When news broke Friday that a grand jury had approved its first indictments in Roger Mueller's probe into the Trump campaign's alleged collusion with Russia, longtime Trump adviser Roger Stone lashed out hard at the messengers. The South Florida resident exploded on Twitter at CNN's Don Lemon and the New York Times' Charles Blow — and now has been banned from the site for his tirade.
But the news, in this case, was far from fake. This morning, Paul Manafort, Trump's former campaign manager and Stone's former business partner — along with Rick Gates, his longtime aide and another top Trump campaign official — turned himself into federal authorities.
In a text to New Times this morning, Stone declined to comment on Manafort's indictment until he learned more about the charges, but he's also threatened Twitter with legal action over his ban from the site, calling it a "systematic effort by the tech left to censor and silence conservative voices."
For now, though, Stone joins his pal and fellow alt-right booster Milo Yiannopoulos on Twitter's lifetime blacklist. The tweets that landed Stone in Twitter jail targeted Lemon and Blow, whom Stone accused of covering up Hillary Clinton's role in a uranium deal with Russia:
As multiple Twitter users pointed out, though, Stone's furious criticism seemed to cross the line into threats against Lemon:
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Twitter agreed and on Saturday banned Stone permanently from the site under a policy that "crosses the line into abuse, including behavior that harasses, intimidates, or uses fear to silence another user's voice."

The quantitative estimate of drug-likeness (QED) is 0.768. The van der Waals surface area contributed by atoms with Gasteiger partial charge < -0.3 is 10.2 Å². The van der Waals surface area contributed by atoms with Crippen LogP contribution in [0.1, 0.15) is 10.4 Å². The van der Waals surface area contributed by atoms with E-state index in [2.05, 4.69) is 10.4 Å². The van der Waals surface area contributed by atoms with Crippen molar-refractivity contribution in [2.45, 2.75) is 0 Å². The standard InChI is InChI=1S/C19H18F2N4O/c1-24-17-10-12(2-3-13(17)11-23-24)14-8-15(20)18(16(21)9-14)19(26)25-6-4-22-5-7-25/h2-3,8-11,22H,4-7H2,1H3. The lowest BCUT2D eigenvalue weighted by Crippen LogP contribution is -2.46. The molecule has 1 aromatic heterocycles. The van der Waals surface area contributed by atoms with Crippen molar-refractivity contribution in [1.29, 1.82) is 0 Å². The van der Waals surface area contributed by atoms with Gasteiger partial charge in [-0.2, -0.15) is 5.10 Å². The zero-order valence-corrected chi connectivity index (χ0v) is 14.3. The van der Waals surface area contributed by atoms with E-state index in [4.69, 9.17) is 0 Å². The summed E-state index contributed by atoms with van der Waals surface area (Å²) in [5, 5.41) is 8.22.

Stone tells Politico he has endured far worse on the site — including death threats to him and his family — and in light of the fact that Twitter has failed to police outright Nazi egg accounts that constantly target journalists via sinister threats, he's probably right on that count at least.
Stone's longtime business partner has far bigger legal concerns this morning than a social media spat, though. Manafort and Stone were partners for years in a powerful conservative lobbying firm in Washington, D.C., and Manafort lists his permanent residence as a $1.5 million home in Palm Beach Gardens. State records show he has incorporated numerous businesses in Florida, including at least two active companies headquartered at that house.
The feds haven't released the charges against Manafort, who ran Trump's campaign as he rose from outsider to frontrunner in the GOP primary, though he's expected to face tax fraud charges. Manafort made millions by lobbying on behalf of a Ukranian political party funded by Russian oligarchs with deep ties to Vladimir Putin and reportedly had a web of offshore bank accounts funneling the proceeds.